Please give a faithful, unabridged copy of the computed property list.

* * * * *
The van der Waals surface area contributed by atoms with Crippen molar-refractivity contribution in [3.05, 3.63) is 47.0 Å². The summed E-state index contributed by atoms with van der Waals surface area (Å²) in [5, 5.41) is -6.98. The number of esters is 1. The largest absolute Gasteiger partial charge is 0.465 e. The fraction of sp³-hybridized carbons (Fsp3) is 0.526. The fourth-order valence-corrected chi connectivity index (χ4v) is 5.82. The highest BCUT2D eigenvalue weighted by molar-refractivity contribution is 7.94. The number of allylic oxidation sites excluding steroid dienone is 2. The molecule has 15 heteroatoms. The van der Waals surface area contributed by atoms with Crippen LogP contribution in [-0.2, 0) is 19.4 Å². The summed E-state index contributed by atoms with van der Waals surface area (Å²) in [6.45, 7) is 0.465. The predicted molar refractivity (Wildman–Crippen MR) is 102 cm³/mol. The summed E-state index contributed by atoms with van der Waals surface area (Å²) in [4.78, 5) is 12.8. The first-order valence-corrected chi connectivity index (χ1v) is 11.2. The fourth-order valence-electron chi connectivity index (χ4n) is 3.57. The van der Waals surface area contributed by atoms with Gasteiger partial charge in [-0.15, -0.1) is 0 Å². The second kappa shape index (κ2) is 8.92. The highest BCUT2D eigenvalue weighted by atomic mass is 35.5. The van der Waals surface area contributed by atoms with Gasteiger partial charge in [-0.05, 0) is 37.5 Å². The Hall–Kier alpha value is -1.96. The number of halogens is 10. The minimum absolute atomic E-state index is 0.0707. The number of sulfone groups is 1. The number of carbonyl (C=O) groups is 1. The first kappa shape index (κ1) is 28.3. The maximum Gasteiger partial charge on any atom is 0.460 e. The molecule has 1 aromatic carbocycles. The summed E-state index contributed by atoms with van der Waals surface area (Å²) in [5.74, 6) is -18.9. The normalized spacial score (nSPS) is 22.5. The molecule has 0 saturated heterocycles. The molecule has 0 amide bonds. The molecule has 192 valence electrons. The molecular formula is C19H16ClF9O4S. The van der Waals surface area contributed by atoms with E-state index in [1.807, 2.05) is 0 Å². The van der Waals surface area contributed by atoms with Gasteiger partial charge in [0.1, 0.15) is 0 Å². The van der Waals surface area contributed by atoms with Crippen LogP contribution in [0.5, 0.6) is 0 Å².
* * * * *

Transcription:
The van der Waals surface area contributed by atoms with Crippen molar-refractivity contribution in [3.05, 3.63) is 47.0 Å². The summed E-state index contributed by atoms with van der Waals surface area (Å²) in [5, 5.41) is -6.98. The number of esters is 1. The largest absolute Gasteiger partial charge is 0.465 e. The fraction of sp³-hybridized carbons (Fsp3) is 0.526. The fourth-order valence-corrected chi connectivity index (χ4v) is 5.82. The highest BCUT2D eigenvalue weighted by molar-refractivity contribution is 7.94. The number of allylic oxidation sites excluding steroid dienone is 2. The molecule has 15 heteroatoms. The van der Waals surface area contributed by atoms with Crippen LogP contribution in [-0.2, 0) is 19.4 Å². The summed E-state index contributed by atoms with van der Waals surface area (Å²) in [6.45, 7) is 0.465. The predicted molar refractivity (Wildman–Crippen MR) is 102 cm³/mol. The summed E-state index contributed by atoms with van der Waals surface area (Å²) in [4.78, 5) is 12.8. The first-order valence-corrected chi connectivity index (χ1v) is 11.2. The fourth-order valence-electron chi connectivity index (χ4n) is 3.57. The van der Waals surface area contributed by atoms with Gasteiger partial charge in [-0.15, -0.1) is 0 Å². The second kappa shape index (κ2) is 8.92. The highest BCUT2D eigenvalue weighted by atomic mass is 35.5. The van der Waals surface area contributed by atoms with Gasteiger partial charge in [-0.05, 0) is 37.5 Å². The Hall–Kier alpha value is -1.96. The number of halogens is 10. The minimum absolute atomic E-state index is 0.0707. The number of sulfone groups is 1. The number of carbonyl (C=O) groups is 1. The first kappa shape index (κ1) is 28.3. The maximum Gasteiger partial charge on any atom is 0.460 e. The molecule has 1 aromatic carbocycles. The summed E-state index contributed by atoms with van der Waals surface area (Å²) in [5.74, 6) is -18.9. The normalized spacial score (nSPS) is 22.5. The molecule has 0 saturated heterocycles. The molecule has 0 amide bonds. The molecule has 192 valence electrons. The molecular formula is C19H16ClF9O4S. The van der Waals surface area contributed by atoms with E-state index in [1.807, 2.05) is 0 Å². The van der Waals surface area contributed by atoms with Gasteiger partial charge in [0.1, 0.15) is 0 Å². The van der Waals surface area contributed by atoms with Crippen LogP contribution in [0.5, 0.6) is 0 Å².